where is the horizontal cross-shore shift; is the tidal elevation at image acquisition time relative to 0 m AHD. Astronomical tidal elevations recorded every 15 minutes at the nearest available location of Southport (approximately 3 km from the Focus Building) were used for tidal correction. An intertidal beach face slope of 0.06, which is the mean beach slope between 0 and 2 m AHD at Narrowneck  was used for the correction.
2.5 Results and discussions
2.5.1 Time-series beach width results
Based on the shorelines derived from Landsat and video imaging data, 100 m longshore-averaged beach widths centred at seven representative transects (marked in Figure 3(a)) were calculated. These transects were spaced at a regular interval of 500 m, i.e., they are 2000, 1500, 1000, 500 m to the north, and 500, 1000, 1500 m to the south of the Argus cameras. The selected alongshore locations are consistent with  as the report indicated that beach widths at these transects are suitable for the analysis of shoreline trends and variabilities. Using longshore averaged beach widths aims to average out the effects of the longshore varied instantaneous waves at the beach face. The area nearest to the cameras (0 m alongshore) was not selected because of sun glint and the gap between the field views of the cameras .
Figure 5 shows the time-series beach widths from 1999 to 2008 at the seven transect lines after tidal correction, compared with video imaging derived results (as reference data). The legend for the alongshore locations were abbreviated according to whether they were north (N) or south (S) followed by their distances, relative to the Argus cameras, e.g. 2000 m at the north was abbreviated as N 2000 and 1500 m at the south as S 1500. The time-series beach widths at the seven locations show very similar trends in the results from the Landsat data compared with the reference data, despite some intermittent results with noticeable errors. The beach widths over the 9 years along the full 4.5 km study area can be seen to have varied up to approximately 100 m.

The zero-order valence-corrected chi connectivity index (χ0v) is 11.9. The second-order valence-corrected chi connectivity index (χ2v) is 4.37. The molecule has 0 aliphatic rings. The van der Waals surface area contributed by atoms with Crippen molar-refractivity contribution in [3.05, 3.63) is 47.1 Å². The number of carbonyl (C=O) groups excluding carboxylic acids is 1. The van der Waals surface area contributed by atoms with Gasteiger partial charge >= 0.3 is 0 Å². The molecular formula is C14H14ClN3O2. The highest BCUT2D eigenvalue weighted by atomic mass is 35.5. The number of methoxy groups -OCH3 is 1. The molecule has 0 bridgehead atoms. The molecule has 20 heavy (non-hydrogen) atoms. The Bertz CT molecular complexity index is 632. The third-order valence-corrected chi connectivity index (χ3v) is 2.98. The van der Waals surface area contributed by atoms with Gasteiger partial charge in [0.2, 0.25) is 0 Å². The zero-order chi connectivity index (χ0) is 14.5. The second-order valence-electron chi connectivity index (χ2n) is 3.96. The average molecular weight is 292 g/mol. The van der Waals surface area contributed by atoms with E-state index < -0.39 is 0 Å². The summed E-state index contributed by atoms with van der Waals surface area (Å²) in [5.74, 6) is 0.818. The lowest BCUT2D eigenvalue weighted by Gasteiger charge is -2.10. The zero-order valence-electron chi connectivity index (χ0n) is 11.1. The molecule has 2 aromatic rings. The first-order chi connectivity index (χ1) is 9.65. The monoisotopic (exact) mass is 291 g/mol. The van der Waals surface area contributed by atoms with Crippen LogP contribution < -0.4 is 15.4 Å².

To realise pairwise comparisons between Landsat and video imaging derived beach widths, each of the final ground truth beach widths was calculated using a linear interpolation between the closest pair of pre and post surveys corresponding to each satellite image acquisition time. A time-series of errors was derived at each transect location as the difference between each pair of Landsat and video imaging derived beach widths. Subsequently, the mean error (ME), mean absolute error (MAE) and root mean squared error (RMSE) of the time-series results from Landsat were calculated as listed in Table 2.
|N 2000||N 1500||N 1000||N 500||S 500||S 1000||S 1500|
2.5.2 Annual mean and variability
Annual mean beach widths from 2000 to 2008 at the seven profile lines were calculated for both Landsat and Argus video imaging based results shown as Figure 6. Note that year 1999 was excluded since the available video-based data for that year spanned less than half a year. The inter-annual shoreline change trends derived from Landsat match very well with those from video imaging data, with the most noticeable discrepancies at the northern part during 2000–2003. It was found that during those years the average frequency of the ground survey data and/or the Landsat data at the northern part of the beach (N 2000–N 500) was much lower than average. Taking year 2000 as an example, the average frequencies of the ground survey and Landsat data at the northern part were approximately 17 and 35 days respectively. This is believed to be the main reason for the significant divergence between the annual means of Landsat and ground survey data during that period, as it is believed that higher-frequency data would lead to more accurate estimations of annual mean beach widths.